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Sarah Lahalih's Steampunk Leather and Wood Triumph Scrambler

If you don’t know Sarah Lahalih you’ll be thrilled to find out she’s a former boxer and racer, currently a brand ambassador for Triumph and an esteemed motorcycle instructor. And she added more to her resume recently after being involved in the creation of a bike which will take your breath away. Meet Sarah’s 2013 Triumph Scrambler in a guise you just don’t see every day, at least not unless you’re her neighbor.
Steampunk Leather and Wood Triumph Scrambler 23 photos
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She wanted to add a hefty dose of custom work to her Scrambler, but also wanted to make it a truly unique bike with a killer head-turning factor, so she asked for the help of her friend Yoshinobu Kosaka, the man behind LA’s Garage Company. She got involved massively in designing this bike and the result is as spectacular as her career, as the machine is now packing the acclaimed Scrambler looks of the donor Triumph, mixed with steampunk and retro genes into a machine that’s truly breathtaking.

Since Sarah seemed to have a hard time choosing the color that would suit her goals the best, she went radical and decided to have the tank of the Scrambler all clad in leather, with golden embroidered badges that would match the brass trim of the various bits and pieces which would be later used. The resulting tank is stellar and luxurious, especially as the knee cutaways have also been adorned with polished brass panels.

The fork was tossed in favor of a springer front end, as Sarah wanted to transform her Scrambler into a flat tracker look-a-like. The fork received new era-correct handlebars finished in brass, just like the upper clamp holding them in place, smoke rubber grips and a retro, minimalist clutch lever. The springer fork and new wheel meant that the front brakes were ditched, stopping power now relying on the rear disc brake.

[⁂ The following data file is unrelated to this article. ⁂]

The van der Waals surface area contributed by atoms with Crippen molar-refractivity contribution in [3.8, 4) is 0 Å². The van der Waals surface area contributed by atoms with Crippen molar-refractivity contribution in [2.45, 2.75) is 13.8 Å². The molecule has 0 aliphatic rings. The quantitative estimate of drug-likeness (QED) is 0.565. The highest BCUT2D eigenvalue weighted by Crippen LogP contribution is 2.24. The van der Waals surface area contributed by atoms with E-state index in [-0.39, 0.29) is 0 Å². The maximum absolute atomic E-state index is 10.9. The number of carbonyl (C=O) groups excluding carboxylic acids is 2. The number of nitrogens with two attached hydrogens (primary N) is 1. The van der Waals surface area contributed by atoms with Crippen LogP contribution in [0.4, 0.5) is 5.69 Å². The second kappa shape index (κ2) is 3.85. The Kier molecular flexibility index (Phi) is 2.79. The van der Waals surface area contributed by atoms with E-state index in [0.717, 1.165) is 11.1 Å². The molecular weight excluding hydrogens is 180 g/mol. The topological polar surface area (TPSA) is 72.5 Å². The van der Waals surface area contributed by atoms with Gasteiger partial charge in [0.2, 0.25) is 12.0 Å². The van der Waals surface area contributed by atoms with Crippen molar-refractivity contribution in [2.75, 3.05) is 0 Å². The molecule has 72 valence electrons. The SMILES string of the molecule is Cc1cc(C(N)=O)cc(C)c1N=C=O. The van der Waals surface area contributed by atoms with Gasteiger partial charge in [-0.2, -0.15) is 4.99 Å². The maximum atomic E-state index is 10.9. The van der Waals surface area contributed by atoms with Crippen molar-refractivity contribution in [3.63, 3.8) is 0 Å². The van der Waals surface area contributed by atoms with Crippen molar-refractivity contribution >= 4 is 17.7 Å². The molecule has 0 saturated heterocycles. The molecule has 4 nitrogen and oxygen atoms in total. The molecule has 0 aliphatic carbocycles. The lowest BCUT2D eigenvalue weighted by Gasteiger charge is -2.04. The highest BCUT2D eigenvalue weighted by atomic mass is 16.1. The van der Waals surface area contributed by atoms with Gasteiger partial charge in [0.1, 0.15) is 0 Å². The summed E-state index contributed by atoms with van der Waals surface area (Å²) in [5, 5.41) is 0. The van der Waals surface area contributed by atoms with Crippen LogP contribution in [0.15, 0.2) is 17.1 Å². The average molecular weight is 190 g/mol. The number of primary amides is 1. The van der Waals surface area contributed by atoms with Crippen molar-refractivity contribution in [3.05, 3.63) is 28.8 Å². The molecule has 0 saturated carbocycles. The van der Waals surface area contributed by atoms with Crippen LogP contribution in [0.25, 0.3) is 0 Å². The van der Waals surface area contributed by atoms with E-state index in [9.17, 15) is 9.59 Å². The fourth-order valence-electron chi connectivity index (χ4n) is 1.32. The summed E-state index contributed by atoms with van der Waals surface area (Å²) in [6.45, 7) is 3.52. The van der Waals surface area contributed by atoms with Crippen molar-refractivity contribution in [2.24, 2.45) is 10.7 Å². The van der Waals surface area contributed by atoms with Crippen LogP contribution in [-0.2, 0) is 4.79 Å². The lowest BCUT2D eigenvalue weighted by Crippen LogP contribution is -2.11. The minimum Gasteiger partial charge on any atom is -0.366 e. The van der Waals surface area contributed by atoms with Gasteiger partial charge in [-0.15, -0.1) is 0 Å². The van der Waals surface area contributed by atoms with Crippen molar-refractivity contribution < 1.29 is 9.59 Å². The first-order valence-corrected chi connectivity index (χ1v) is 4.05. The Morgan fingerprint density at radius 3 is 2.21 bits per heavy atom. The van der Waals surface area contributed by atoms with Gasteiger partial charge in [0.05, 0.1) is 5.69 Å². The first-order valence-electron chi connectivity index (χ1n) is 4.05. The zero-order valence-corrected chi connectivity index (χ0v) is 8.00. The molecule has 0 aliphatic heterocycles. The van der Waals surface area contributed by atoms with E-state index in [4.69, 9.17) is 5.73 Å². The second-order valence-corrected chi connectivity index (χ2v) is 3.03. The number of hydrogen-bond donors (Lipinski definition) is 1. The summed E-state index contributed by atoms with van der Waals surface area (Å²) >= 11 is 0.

Foot controls have been relocated as the peculiar one-piece polished wood seat and rear fender assembly brought a new riding stance. The wooden seat pan received a bespoke tuck and roll leather cushion beautifully integrating with the rest of the machine. New custom flared 2-into-2 exhausts have been fabricated, and installed where the OEM ones had been, and a brass heat shield installed for leg protection.

The headlight was replaced by a retro Bates-like unit with a matching brass bezel, while instrumentation was reduced to an aircraft gauge displaying speed in mph and knots. Finally, the carb-looking fuel injection throttle bodies have been replaced by real carburetors with open conical high-performance filters for a more authentic look. Honestly, I tried to find something I don’t like about this machine, but in my books it is flawless.

 
 
 
 
 

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